US 4883784 A
The administration of Factor I and/or Factor H to a mammal has been found to alleviate or prevent such autoimmune diseases as systemic lupus erythematosus, rheumatoid arthritis and glomerulonephritis.
1. A method of treating a mammal suffering from a disease selected from the group consisting of systemic lupus erythematosus, rheumatoid arthritis and glomerulonephritis by administering to said mammal an effective amount of a complement factor selected from the group consisting of Factor H, Factor I and mixtures of Factor H and Factor I.
2. The method as claimed in claim 1, wherein said complement factor is Factor H alone.
3. The method as claimed in claim 1, wherein said complement factor is Factor I alone.
4. The method as claimed in claim 1, wherein said complement factor is a mixture of Factors H and I.
5. The method as claimed in claim 1, wherein said complement factor is administered parenterally.
6. The method as claimed in claim 5, wherein said administration is by intravenous injection.
7. The method as claimed in claim 1, wherein from 50 to 1,000 mg of Factor I are administered daily.
8. The method as claimed in claim 1, wherein from 50 to 6,000 mg of Factor H are administered daily.
9. The method as claimed in claim 1 wherein said complement factor is an exogenous factor selected from the group consisting of Factor H, Factor I and mixtures of Factor H and Factor I free or essentially free from native blood plasma contaminants.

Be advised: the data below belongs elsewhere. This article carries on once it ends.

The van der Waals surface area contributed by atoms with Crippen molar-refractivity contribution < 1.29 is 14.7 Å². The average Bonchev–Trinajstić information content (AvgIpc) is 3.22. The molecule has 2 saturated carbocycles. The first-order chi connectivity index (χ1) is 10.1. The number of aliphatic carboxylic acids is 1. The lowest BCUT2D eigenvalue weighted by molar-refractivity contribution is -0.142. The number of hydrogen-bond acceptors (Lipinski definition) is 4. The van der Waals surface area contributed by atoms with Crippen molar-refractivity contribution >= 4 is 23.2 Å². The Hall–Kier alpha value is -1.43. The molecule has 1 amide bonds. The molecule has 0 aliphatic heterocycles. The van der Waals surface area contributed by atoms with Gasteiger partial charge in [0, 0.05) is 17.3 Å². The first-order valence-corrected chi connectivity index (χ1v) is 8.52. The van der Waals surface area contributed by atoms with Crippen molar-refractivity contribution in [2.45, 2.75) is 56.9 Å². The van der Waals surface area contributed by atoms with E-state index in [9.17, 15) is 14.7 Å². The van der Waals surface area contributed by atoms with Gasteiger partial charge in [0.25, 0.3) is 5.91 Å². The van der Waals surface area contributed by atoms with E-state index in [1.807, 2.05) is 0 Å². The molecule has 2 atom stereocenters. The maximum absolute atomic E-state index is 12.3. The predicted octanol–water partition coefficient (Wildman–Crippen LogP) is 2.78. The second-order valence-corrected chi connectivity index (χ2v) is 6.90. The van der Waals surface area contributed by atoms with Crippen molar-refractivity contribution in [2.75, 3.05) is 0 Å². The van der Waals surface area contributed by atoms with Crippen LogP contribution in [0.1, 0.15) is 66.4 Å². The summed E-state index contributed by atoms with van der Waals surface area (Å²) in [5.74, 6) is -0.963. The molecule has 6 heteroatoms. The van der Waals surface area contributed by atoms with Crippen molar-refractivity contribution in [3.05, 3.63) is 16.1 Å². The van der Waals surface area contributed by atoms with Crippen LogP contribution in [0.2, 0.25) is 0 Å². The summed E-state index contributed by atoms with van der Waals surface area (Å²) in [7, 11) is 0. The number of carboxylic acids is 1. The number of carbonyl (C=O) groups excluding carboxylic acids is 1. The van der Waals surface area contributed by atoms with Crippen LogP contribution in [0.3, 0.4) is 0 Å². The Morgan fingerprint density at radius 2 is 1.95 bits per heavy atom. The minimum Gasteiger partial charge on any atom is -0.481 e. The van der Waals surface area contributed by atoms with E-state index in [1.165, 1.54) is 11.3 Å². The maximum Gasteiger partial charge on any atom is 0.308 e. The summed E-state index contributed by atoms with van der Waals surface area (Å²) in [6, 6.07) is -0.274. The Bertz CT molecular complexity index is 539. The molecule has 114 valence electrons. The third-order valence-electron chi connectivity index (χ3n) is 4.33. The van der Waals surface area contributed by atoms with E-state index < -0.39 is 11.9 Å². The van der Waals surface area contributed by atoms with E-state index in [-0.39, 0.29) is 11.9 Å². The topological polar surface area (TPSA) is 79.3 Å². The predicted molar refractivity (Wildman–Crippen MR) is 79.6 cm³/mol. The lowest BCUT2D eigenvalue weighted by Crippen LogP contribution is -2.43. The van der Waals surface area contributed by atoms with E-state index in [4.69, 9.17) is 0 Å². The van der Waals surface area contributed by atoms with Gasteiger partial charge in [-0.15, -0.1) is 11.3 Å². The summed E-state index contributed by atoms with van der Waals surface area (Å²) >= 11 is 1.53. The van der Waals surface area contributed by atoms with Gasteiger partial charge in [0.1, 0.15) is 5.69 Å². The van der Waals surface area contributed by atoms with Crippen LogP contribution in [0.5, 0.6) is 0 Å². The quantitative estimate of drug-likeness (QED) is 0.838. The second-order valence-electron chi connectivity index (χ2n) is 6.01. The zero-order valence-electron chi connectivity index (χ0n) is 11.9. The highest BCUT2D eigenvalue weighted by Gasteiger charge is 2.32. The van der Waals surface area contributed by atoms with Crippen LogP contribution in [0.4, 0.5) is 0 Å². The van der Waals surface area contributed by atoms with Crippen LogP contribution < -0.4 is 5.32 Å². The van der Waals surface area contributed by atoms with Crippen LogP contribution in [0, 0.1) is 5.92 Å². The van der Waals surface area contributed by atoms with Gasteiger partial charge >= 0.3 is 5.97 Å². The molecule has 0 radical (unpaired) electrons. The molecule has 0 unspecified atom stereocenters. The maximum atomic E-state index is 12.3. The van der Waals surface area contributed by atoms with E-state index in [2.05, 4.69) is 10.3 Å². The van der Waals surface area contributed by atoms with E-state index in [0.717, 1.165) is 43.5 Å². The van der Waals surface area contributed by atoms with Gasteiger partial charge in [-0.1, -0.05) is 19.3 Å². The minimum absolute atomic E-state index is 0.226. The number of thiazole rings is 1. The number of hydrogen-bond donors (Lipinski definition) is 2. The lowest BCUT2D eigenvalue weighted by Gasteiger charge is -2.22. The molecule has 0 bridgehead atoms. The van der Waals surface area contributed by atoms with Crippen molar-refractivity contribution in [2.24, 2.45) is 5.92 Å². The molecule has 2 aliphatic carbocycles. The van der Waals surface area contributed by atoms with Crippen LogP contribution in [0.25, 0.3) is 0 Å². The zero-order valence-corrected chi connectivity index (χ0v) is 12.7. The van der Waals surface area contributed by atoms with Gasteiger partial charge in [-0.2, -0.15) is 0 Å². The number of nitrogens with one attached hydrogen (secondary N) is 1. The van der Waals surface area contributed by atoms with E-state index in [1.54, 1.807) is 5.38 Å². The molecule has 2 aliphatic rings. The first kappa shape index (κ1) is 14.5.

This is a continuation of application Ser. No. 927,733 filed Nov. 5, 1986, now abandoned.
This invention relates to human complement Factor I and Factor H, both of which have now been found to be effective for the therapy of autoimmune diseases.
Antibody-antigen complexes are generated when antibodies bind to their specific alloantigens or autoantigens in vivo. Most of these complexes react with serum complement componets (C1, C4, C2 and C3), and thus so-called "immune complexes", consisting of antigen, antibody and the complement components including C3b, are generated. These immune complexes further interact with C5-C9 components, generating a membrane attack complex, C5b-C9, and an anaphylatoxin C5a, one of the most potent chemical mediators of inflammation. Moreover, such immune complexes are often deposited on the inside surfaces of blood vessels and also in the connective tissues around the vessels. These sequential events eventually cause inflammatory reactions and tissue damage.
On the other hand, there is a metabolic process for inactivating such active immune complexes. Factor I, one of the complement regulatory proteins, can inactivate C3b molecules in the immune complexes by converting the C3b to C3bi or C3d in co-operation with Factor H, C4b-binding protein and the complement receptors (CR1, CR2 and CR3) on erythrocytes and phagocytes. The immune complexes bearing such C3bi and C3d cannot further activate C5-C9 components and are eventually processed and cleared, mainly by the hepatic tissues. The level of immune complexes in the blood, therefore, is the result of a balance between the processes resulting in their generation and their inactivation (degradation).